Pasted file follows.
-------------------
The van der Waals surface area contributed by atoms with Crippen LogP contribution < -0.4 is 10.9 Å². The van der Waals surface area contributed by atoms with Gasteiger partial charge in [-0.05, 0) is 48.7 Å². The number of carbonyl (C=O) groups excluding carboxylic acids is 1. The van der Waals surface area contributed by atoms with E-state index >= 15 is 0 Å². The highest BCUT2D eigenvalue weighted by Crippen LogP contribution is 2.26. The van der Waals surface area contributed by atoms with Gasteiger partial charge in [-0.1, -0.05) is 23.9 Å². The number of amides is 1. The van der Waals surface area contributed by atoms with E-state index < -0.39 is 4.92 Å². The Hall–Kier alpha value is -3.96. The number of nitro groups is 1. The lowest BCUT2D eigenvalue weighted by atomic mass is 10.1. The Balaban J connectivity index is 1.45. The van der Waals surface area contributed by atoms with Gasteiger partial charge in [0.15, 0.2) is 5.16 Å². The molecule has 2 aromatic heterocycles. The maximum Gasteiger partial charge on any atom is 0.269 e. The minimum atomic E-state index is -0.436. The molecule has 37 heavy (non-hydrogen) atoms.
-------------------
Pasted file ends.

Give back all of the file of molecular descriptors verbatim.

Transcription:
The van der Waals surface area contributed by atoms with Crippen LogP contribution < -0.4 is 10.9 Å². The van der Waals surface area contributed by atoms with Gasteiger partial charge in [-0.05, 0) is 48.7 Å². The number of carbonyl (C=O) groups excluding carboxylic acids is 1. The van der Waals surface area contributed by atoms with E-state index >= 15 is 0 Å². The highest BCUT2D eigenvalue weighted by Crippen LogP contribution is 2.26. The van der Waals surface area contributed by atoms with Gasteiger partial charge in [-0.1, -0.05) is 23.9 Å². The number of amides is 1. The van der Waals surface area contributed by atoms with E-state index < -0.39 is 4.92 Å². The Hall–Kier alpha value is -3.96. The number of nitro groups is 1. The lowest BCUT2D eigenvalue weighted by atomic mass is 10.1. The Balaban J connectivity index is 1.45. The van der Waals surface area contributed by atoms with Gasteiger partial charge in [0.15, 0.2) is 5.16 Å². The molecule has 2 aromatic heterocycles. The maximum Gasteiger partial charge on any atom is 0.269 e. The minimum atomic E-state index is -0.436. The molecule has 37 heavy (non-hydrogen) atoms.